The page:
Just before I finished my story in this week’s paper, a profile of the iconic mortgage trader Greg Lippmann, it came to my attention that I had not only written about him once before, but had interviewed a member of his family. “Here’s what I’m willing to tell you,” his wife said in a very brief interview in 2007, when I was the Observer‘s real estate writer, “I loved my terrace, it was fabulous—great space for outdoor entertaining and for the kids to play.”
She was referring to the 1,731-square-foot terrace in the Wooster Street penthouse condo that Courtney Sale Ross’ daughter had bought for $7.25 million. The Lippmanns had sold the place to her, trading up for a $12.5 million penthouse nearby.
During my interview with Mr. Lippmann, the topic of money came up twice. “I like the finer things in life, but the normal-person version. I like business class, I don’t need NetJets,” he offered, saying that the goal of his new hedge fund, Libre Max, is to work at something new with people he enjoys. “Not to make oodles and oodles of money, but to control my destiny in a way that’s not possible inside an 80,000 person firm,” he said.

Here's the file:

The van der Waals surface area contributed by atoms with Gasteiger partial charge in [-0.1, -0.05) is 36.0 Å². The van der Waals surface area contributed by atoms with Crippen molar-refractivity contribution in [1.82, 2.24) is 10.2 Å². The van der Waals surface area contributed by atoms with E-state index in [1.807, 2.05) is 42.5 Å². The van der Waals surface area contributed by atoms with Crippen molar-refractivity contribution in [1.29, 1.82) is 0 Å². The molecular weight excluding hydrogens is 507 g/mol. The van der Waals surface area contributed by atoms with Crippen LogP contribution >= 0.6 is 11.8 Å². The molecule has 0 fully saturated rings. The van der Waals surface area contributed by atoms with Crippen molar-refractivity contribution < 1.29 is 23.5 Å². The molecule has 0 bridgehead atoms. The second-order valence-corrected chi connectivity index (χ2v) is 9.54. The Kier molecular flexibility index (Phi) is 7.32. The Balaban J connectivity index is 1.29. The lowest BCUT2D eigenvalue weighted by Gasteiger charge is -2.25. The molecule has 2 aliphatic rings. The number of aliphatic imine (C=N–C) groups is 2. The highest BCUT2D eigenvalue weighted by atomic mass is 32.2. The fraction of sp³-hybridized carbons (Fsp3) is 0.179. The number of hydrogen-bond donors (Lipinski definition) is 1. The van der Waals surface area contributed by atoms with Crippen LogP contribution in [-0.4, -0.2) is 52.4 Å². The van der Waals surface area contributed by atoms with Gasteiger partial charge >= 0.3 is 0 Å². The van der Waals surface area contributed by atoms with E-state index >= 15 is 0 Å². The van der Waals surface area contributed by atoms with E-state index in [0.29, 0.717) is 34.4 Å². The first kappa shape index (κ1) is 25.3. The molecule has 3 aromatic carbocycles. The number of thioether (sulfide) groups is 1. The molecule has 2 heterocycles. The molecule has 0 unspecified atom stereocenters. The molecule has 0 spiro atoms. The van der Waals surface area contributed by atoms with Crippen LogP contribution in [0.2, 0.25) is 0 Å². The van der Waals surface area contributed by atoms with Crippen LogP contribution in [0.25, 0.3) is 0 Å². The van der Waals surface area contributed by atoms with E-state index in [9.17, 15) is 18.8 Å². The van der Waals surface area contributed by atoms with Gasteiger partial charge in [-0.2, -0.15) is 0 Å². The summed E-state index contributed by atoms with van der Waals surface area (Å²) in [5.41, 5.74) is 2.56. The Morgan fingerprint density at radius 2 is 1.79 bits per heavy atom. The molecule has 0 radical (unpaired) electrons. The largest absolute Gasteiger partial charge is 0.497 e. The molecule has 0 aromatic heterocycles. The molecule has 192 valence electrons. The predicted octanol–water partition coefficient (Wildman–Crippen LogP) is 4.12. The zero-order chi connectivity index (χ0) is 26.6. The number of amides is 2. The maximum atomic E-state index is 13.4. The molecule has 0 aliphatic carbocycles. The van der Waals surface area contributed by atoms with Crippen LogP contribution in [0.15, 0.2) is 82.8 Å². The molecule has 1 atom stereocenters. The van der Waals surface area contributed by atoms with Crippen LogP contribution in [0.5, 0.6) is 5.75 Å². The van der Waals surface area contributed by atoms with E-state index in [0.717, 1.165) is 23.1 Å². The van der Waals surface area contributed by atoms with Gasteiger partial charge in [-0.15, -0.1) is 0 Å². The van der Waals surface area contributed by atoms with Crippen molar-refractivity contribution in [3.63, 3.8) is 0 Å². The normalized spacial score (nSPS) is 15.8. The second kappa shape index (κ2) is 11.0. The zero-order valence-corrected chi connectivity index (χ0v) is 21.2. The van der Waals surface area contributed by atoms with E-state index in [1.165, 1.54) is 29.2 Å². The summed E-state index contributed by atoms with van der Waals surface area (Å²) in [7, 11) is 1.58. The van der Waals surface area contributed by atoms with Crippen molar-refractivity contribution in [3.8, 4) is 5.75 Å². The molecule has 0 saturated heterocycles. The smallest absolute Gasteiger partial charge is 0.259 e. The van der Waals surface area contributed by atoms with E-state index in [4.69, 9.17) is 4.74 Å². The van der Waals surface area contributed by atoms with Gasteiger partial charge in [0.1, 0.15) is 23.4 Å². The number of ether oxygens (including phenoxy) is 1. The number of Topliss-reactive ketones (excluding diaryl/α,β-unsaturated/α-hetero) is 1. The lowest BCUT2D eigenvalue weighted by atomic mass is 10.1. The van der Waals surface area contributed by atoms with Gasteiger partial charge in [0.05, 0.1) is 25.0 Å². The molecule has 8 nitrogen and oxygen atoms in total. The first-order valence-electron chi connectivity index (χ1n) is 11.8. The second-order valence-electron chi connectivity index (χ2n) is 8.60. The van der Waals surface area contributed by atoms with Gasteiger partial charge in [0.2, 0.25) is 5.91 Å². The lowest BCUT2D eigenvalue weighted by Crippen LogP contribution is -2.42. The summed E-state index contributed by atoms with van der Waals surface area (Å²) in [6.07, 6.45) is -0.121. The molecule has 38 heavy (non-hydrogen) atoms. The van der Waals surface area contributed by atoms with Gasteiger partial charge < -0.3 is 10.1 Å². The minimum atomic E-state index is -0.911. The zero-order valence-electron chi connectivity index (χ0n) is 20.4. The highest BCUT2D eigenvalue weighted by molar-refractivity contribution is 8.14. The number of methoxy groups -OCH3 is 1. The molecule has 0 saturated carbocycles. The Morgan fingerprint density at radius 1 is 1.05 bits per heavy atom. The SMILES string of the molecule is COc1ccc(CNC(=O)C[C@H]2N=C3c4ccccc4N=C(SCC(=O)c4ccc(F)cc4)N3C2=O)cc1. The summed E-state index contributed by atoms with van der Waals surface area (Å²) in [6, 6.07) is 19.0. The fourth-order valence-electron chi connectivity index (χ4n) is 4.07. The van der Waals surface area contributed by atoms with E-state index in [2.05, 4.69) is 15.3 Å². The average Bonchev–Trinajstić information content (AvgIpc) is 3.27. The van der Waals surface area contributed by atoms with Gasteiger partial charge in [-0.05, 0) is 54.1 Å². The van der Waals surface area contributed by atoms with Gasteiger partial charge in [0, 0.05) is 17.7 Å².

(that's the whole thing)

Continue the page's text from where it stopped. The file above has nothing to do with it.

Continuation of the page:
And yet he did reap a very large sum at his old place, Deutsche Bank, thanks to bets that the housing bubble would burst. Why not just retire? “I have young children, so I think it’s important for them to see I’m working. Everyone’s definition of enough money is different. And I may also feel that if I can make money and do something positive with that money, not just lavish it on my family, isn’t that valuable? To take a job that doesn’t pay well just to prove that I don’t care about money, I’m not sure why that’s better than saying, ‘Well, if I make a lot of money and give it to charity.’ Why is the first one better? Why is like me becoming a monk and moving to Vermont, why is that better than me making $1 million and giving $500,000 to charity or whatever?”